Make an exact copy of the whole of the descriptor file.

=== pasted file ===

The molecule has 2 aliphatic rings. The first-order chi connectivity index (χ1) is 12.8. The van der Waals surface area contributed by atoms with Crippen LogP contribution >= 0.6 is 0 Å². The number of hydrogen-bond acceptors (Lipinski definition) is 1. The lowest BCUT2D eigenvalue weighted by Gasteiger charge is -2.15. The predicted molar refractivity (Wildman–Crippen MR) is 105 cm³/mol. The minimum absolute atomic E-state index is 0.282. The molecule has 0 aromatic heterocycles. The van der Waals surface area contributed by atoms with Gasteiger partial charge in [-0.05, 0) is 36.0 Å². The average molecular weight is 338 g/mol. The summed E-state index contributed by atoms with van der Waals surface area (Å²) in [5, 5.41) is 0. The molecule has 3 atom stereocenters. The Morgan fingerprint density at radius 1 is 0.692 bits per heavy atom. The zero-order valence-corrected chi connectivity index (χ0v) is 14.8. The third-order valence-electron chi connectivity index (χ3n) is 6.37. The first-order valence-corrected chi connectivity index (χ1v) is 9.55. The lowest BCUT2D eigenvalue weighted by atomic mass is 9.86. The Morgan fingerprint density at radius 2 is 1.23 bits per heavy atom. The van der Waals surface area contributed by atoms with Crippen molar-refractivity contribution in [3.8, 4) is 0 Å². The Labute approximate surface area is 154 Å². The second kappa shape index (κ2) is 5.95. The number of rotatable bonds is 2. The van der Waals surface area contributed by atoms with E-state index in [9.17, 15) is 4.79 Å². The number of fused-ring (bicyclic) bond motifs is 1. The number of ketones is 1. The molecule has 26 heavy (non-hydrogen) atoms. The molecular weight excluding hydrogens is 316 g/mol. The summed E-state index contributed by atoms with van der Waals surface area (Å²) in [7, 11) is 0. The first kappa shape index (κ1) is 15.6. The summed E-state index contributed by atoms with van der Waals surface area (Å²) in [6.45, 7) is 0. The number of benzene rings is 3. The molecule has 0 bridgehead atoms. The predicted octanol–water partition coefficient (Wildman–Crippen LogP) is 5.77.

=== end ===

The molecule has 2 aliphatic rings. The first-order chi connectivity index (χ1) is 12.8. The van der Waals surface area contributed by atoms with Crippen LogP contribution >= 0.6 is 0 Å². The number of hydrogen-bond acceptors (Lipinski definition) is 1. The lowest BCUT2D eigenvalue weighted by Gasteiger charge is -2.15. The predicted molar refractivity (Wildman–Crippen MR) is 105 cm³/mol. The minimum absolute atomic E-state index is 0.282. The molecule has 0 aromatic heterocycles. The van der Waals surface area contributed by atoms with Gasteiger partial charge in [-0.05, 0) is 36.0 Å². The average molecular weight is 338 g/mol. The summed E-state index contributed by atoms with van der Waals surface area (Å²) in [5, 5.41) is 0. The molecule has 3 atom stereocenters. The Morgan fingerprint density at radius 1 is 0.692 bits per heavy atom. The zero-order valence-corrected chi connectivity index (χ0v) is 14.8. The third-order valence-electron chi connectivity index (χ3n) is 6.37. The first-order valence-corrected chi connectivity index (χ1v) is 9.55. The lowest BCUT2D eigenvalue weighted by atomic mass is 9.86. The Morgan fingerprint density at radius 2 is 1.23 bits per heavy atom. The van der Waals surface area contributed by atoms with Crippen molar-refractivity contribution in [3.8, 4) is 0 Å². The Labute approximate surface area is 154 Å². The second kappa shape index (κ2) is 5.95. The number of rotatable bonds is 2. The van der Waals surface area contributed by atoms with E-state index in [9.17, 15) is 4.79 Å². The number of fused-ring (bicyclic) bond motifs is 1. The number of ketones is 1. The molecule has 26 heavy (non-hydrogen) atoms. The molecular weight excluding hydrogens is 316 g/mol. The summed E-state index contributed by atoms with van der Waals surface area (Å²) in [7, 11) is 0. The first kappa shape index (κ1) is 15.6. The summed E-state index contributed by atoms with van der Waals surface area (Å²) in [6.45, 7) is 0. The number of benzene rings is 3. The molecule has 0 bridgehead atoms. The predicted octanol–water partition coefficient (Wildman–Crippen LogP) is 5.77.